Never fall in love with a stranger
And that, son, they all said to me
And never fall in love with a stranger
But I can’t help it if she falls in love with meAnd never fall in love with a stranger
Now, they’ve gone against my command
And never fall in love with a stranger
The pain is written in my handsBut if I can’t resist
Find my way outta this

She knows that our love more than any river flows
And I’m done now, all of my intentions are exposed
Not hidden in my clothes
Or in between my toes

I wanna tombstone pearl handle revolver
Don’t wanna meet a pale man with a halo in his hair
Never fall in love with a stranger
But sometimes I simply do not care

And if I can’t resist
Get my way outta this

She knows that our love more than any river flows
And I’m done now, all of my intentions are exposed
Not hidden in my clothes
Or in between my toes

I done things right, pretty much all of my life
I’m not looking for any sympathy
I can run all I like away from that stranger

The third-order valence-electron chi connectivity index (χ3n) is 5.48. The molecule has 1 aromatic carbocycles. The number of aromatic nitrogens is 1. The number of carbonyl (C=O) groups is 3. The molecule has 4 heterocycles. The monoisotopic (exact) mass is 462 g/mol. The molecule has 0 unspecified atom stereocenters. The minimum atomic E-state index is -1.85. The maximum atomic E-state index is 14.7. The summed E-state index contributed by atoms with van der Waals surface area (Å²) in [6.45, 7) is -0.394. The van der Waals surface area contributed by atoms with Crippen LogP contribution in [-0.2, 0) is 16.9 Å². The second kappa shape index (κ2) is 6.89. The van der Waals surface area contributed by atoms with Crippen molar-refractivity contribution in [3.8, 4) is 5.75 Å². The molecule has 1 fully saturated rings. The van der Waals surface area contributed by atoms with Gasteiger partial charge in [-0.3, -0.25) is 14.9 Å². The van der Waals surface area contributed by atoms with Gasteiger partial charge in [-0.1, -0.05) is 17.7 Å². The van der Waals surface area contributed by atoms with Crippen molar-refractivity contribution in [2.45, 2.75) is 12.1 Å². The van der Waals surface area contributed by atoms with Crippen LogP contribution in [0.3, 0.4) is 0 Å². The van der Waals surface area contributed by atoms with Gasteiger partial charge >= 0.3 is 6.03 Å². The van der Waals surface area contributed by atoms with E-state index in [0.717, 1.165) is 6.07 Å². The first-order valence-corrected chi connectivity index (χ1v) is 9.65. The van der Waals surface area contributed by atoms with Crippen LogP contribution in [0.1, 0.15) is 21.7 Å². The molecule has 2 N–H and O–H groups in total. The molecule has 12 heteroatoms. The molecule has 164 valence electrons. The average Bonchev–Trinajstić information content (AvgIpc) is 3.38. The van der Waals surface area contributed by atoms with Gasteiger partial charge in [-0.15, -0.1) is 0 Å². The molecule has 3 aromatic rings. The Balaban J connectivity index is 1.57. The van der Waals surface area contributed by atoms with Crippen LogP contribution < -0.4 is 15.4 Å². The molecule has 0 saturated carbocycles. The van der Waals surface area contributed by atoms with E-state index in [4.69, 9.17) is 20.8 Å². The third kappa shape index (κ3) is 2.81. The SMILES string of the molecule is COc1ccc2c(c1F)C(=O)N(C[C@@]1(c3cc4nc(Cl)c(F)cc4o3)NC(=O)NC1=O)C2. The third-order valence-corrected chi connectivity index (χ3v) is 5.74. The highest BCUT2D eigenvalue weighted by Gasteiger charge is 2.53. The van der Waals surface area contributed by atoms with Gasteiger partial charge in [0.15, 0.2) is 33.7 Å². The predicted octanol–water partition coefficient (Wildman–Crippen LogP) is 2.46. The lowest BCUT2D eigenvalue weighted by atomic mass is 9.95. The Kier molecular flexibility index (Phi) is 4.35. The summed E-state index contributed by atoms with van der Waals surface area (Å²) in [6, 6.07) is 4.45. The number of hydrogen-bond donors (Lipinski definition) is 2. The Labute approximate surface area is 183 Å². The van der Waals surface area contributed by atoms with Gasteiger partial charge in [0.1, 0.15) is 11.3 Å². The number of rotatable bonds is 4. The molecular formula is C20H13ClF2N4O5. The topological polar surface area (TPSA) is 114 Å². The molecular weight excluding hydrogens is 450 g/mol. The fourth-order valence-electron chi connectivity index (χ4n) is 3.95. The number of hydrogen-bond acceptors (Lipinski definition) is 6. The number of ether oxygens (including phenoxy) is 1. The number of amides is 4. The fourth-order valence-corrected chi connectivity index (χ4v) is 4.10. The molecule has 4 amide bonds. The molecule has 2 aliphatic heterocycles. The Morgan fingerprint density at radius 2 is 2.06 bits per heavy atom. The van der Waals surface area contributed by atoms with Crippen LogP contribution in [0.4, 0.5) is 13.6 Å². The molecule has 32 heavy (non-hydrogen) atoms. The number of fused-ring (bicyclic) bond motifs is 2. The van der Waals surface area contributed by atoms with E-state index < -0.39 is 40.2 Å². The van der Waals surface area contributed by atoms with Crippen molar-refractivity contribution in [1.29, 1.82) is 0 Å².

But somehow she’ll always follow me

On the other hand if this is, as I suspect, very much an unfinished piece, pushing meaning into it is going to a false lead.

Musically though the highlight for me is the A E B chord change with “not hidden in my clothes” etc – that suddenly pulls us up straight and forces one’s attention on the lyrics.  If only I could make sense of the lyrics, or if only Bob had finished them off, if my supposition is correct, then it would move from being an enjoyable outing to a moment of considerable significance in Bob’s writing.

Or maybe it is not meant to make any sense at all.

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10 Responses to Bob Dylan’s “Stranger”: please help me find my way out of this

  1. Aaron G says:

    Musically this reminds me very much of a mid 70s Stephen Stills solo track.

    I love the line

    I wanna tombstone pearl handle revolver
    Don’t wanna meet a pale man with a halo in his hair

    Even though I don’t really have any idea how it fits in the rest of the lyrics

    Wonder if the line “She knows that our love more than any river flows” was on his mind when he wrote that verse for the Ballad of Easy Rider…

    But, yeah, one of my favourite tracks on the album from a music perspective.

  2. Aaron G says:

    Also, “The Stranger” is a well known Western movie trope. The Tony Anthony starring “A Stranger In Town” came out in 67 so it’s possible Bob saw this.

    Here is the plot: